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Robotic Convenience Stores Aim to Change Retail

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Convenience stores in East Asia have always been known for their vast selection of food and drinks, ubiquitous locations, and cleanliness. Now, it looks like they’ll also be known for their lack of employees. F5 Future Store, with its 35-square-meter pilot store in Guangzhou, China, has just received additional funding from venture capital firms and aims to open 30 to 50 stores in the next six months, according to Caixin.

F5’s store in Guangzhou contains two counters for food, a drink machine, and a self-cleaning dining table. Customers can order and pay for items either at a special terminal or with their smart phones, and then simply walk in to the store and receive their goods within one minute. In fact, both the retrieval of goods and the cleaning of tables is performed by robotic arms.

However, it’s not just F5 that is helping proliferate such convenience stores – French supermarket chain Auchan has also launched an unmanned convenience store in Shanghai.

Further, Amazon made waves recently by revealing its Amazon Go concept, in which shoppers can enter a store, pick up their items, and then leave without interacting with anyone. Other large retailers such as Walmart, Lawson, and 7-Eleven are testing functionality that allows users to shop for goods via a smart phone app and then pick up their purchases at a nearby store.

While the convenience of being able to walk into a store, pick up what you want, and then leave is appealing to many, theft remains a huge concern. For instance, China Resources Vanguard, a supermarket chain, ran an unmanned store in Hangzhou, China, for just one day in June 2016, and ended up losing ¥3,000 in goods to shoplifters, according to Beijing Business Today.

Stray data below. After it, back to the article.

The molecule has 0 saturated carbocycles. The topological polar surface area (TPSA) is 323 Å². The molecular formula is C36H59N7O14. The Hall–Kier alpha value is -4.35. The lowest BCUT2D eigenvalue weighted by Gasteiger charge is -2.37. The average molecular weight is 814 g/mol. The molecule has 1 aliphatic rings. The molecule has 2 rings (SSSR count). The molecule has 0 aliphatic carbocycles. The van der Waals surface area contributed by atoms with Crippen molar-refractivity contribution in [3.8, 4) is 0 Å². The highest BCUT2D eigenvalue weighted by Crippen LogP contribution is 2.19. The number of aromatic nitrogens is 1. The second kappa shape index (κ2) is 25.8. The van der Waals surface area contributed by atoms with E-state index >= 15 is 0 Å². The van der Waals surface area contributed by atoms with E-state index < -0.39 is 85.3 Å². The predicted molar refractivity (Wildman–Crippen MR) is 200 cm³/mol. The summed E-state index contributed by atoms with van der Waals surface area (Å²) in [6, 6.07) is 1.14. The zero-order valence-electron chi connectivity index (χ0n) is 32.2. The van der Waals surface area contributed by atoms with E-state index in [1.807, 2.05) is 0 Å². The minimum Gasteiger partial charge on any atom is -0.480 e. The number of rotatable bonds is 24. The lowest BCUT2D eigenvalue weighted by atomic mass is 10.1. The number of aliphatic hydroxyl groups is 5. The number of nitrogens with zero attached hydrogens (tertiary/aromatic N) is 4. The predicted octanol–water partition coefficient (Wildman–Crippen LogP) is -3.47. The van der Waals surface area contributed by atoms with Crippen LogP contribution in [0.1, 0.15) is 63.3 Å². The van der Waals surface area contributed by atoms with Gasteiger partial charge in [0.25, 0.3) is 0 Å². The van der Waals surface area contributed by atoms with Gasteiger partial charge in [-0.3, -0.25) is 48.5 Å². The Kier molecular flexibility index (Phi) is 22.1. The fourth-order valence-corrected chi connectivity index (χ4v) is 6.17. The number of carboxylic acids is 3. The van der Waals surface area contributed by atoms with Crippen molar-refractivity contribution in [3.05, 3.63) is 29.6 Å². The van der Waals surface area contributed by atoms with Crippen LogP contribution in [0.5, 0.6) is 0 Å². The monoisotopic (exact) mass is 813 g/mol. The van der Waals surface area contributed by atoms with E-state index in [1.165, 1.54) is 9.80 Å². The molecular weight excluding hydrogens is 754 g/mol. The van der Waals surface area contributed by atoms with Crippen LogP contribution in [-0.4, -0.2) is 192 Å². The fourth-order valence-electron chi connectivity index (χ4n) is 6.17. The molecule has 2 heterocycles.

Thus, there are still many kinks to work out before such technology becomes commonplace, not to mention the fact that the cost of the technology will have to be reduced. But while it is almost certain that the cost of such technology will come down in the future, and that we will more than likely come up with new ways to more efficiently combat theft, one concern that does not seem to be discussed much is the social consequences of moving toward unmanned stores.

Specifically, what are we saying about ourselves and our societies if we seem to prefer avoiding contact with other people? While it is true that we are unlikely to get into conversations about the history of extinct mammals in Australia, 18th century German literature, or deep philosophical debates about the nature of the universe with convenience store clerks and customers we run into, we appear to be moving toward a future in which a life of isolation and loneliness becomes our modus operandi. If we really do prefer to not interact with other people, doesn’t this mean we are losing a bit of our humanity, since interacting with others is a crucial part of life on Earth?

I pose the above questions not as an opponent of unmanned convenience stores or the technologies that make such stores possible, but rather, as an ardent supporter of technology and the promise it holds for all people on this planet. In fact, I must admit I felt a tinge of excitement after reading about F5 Future Store and could not wait to check it out. But although much is being said of the economic consequences of technology, I believe one area that is not being discussed enough is the social implications. Thus, we would do well to consider the social aspects of technological progress, since without a personal touch, life would be too predictable and quite boring, not to mention not as fulfilling, since deep personal interactions make life much more beautiful.

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